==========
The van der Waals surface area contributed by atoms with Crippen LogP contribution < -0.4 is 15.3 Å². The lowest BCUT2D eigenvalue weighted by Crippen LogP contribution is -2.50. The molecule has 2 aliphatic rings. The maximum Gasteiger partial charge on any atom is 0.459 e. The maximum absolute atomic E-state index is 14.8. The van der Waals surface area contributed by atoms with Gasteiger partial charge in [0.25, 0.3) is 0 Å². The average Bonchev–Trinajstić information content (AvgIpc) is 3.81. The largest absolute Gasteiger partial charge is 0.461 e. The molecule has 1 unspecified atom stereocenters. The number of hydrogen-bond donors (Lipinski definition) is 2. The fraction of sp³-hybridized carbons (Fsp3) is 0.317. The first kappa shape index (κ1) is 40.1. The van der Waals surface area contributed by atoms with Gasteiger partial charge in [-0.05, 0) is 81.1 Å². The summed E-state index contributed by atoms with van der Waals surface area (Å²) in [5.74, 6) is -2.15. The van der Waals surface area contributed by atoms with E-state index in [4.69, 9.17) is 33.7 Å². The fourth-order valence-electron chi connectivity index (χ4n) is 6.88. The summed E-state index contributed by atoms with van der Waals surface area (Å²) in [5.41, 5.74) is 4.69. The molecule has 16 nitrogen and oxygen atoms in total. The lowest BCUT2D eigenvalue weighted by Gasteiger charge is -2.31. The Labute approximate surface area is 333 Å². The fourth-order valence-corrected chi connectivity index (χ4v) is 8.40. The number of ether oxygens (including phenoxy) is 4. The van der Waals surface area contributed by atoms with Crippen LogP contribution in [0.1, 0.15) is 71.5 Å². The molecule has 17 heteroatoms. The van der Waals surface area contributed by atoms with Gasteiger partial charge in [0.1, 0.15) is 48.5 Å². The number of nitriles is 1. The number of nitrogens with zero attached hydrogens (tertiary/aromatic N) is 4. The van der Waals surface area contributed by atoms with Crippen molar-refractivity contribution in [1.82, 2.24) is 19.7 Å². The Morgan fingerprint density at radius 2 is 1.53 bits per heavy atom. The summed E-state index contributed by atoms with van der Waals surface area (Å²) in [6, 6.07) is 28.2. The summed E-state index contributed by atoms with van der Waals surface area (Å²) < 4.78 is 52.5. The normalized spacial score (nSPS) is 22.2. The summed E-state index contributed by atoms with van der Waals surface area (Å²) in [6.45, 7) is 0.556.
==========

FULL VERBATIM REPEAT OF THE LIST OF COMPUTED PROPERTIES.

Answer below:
The van der Waals surface area contributed by atoms with Crippen LogP contribution < -0.4 is 15.3 Å². The lowest BCUT2D eigenvalue weighted by Crippen LogP contribution is -2.50. The molecule has 2 aliphatic rings. The maximum Gasteiger partial charge on any atom is 0.459 e. The maximum absolute atomic E-state index is 14.8. The van der Waals surface area contributed by atoms with Gasteiger partial charge in [0.25, 0.3) is 0 Å². The average Bonchev–Trinajstić information content (AvgIpc) is 3.81. The largest absolute Gasteiger partial charge is 0.461 e. The molecule has 1 unspecified atom stereocenters. The number of hydrogen-bond donors (Lipinski definition) is 2. The fraction of sp³-hybridized carbons (Fsp3) is 0.317. The first kappa shape index (κ1) is 40.1. The van der Waals surface area contributed by atoms with Gasteiger partial charge in [-0.05, 0) is 81.1 Å². The summed E-state index contributed by atoms with van der Waals surface area (Å²) in [5.74, 6) is -2.15. The van der Waals surface area contributed by atoms with E-state index in [4.69, 9.17) is 33.7 Å². The fourth-order valence-electron chi connectivity index (χ4n) is 6.88. The summed E-state index contributed by atoms with van der Waals surface area (Å²) in [5.41, 5.74) is 4.69. The molecule has 16 nitrogen and oxygen atoms in total. The lowest BCUT2D eigenvalue weighted by Gasteiger charge is -2.31. The Labute approximate surface area is 333 Å². The fourth-order valence-corrected chi connectivity index (χ4v) is 8.40. The number of ether oxygens (including phenoxy) is 4. The van der Waals surface area contributed by atoms with Crippen LogP contribution in [0.1, 0.15) is 71.5 Å². The molecule has 17 heteroatoms. The van der Waals surface area contributed by atoms with Gasteiger partial charge in [0.1, 0.15) is 48.5 Å². The number of nitriles is 1. The number of nitrogens with zero attached hydrogens (tertiary/aromatic N) is 4. The van der Waals surface area contributed by atoms with Crippen molar-refractivity contribution in [1.82, 2.24) is 19.7 Å². The Morgan fingerprint density at radius 2 is 1.53 bits per heavy atom. The summed E-state index contributed by atoms with van der Waals surface area (Å²) in [6, 6.07) is 28.2. The summed E-state index contributed by atoms with van der Waals surface area (Å²) < 4.78 is 52.5. The normalized spacial score (nSPS) is 22.2. The summed E-state index contributed by atoms with van der Waals surface area (Å²) in [6.45, 7) is 0.556.